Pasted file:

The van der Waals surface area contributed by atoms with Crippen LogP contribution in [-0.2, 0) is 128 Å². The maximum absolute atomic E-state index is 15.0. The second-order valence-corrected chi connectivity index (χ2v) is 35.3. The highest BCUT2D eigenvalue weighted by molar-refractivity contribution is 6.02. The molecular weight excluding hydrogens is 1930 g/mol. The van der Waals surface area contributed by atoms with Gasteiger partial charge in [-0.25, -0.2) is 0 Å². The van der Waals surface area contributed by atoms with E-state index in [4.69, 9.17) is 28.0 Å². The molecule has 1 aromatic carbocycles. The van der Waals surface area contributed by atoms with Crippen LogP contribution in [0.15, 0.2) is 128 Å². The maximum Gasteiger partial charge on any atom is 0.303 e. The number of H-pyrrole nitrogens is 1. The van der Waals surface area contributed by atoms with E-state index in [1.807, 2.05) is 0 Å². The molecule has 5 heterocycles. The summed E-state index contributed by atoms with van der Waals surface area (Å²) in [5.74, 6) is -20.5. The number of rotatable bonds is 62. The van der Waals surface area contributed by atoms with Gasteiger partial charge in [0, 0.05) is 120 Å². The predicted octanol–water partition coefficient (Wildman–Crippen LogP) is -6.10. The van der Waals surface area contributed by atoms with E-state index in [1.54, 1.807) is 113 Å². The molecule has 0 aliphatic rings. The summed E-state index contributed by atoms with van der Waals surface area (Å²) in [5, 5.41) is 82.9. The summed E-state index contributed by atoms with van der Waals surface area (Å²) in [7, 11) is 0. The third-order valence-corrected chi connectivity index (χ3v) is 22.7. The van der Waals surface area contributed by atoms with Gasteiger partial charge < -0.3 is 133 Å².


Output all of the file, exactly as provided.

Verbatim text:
The van der Waals surface area contributed by atoms with Crippen LogP contribution in [-0.2, 0) is 128 Å². The maximum absolute atomic E-state index is 15.0. The second-order valence-corrected chi connectivity index (χ2v) is 35.3. The highest BCUT2D eigenvalue weighted by molar-refractivity contribution is 6.02. The molecular weight excluding hydrogens is 1930 g/mol. The van der Waals surface area contributed by atoms with Gasteiger partial charge in [-0.25, -0.2) is 0 Å². The van der Waals surface area contributed by atoms with E-state index in [4.69, 9.17) is 28.0 Å². The molecule has 1 aromatic carbocycles. The van der Waals surface area contributed by atoms with Crippen LogP contribution in [0.15, 0.2) is 128 Å². The maximum Gasteiger partial charge on any atom is 0.303 e. The number of H-pyrrole nitrogens is 1. The van der Waals surface area contributed by atoms with E-state index in [1.807, 2.05) is 0 Å². The molecule has 5 heterocycles. The summed E-state index contributed by atoms with van der Waals surface area (Å²) in [5.74, 6) is -20.5. The number of rotatable bonds is 62. The van der Waals surface area contributed by atoms with Gasteiger partial charge in [0, 0.05) is 120 Å². The predicted octanol–water partition coefficient (Wildman–Crippen LogP) is -6.10. The van der Waals surface area contributed by atoms with E-state index in [1.54, 1.807) is 113 Å². The molecule has 0 aliphatic rings. The summed E-state index contributed by atoms with van der Waals surface area (Å²) in [5, 5.41) is 82.9. The summed E-state index contributed by atoms with van der Waals surface area (Å²) in [7, 11) is 0. The third-order valence-corrected chi connectivity index (χ3v) is 22.7. The van der Waals surface area contributed by atoms with Gasteiger partial charge < -0.3 is 133 Å².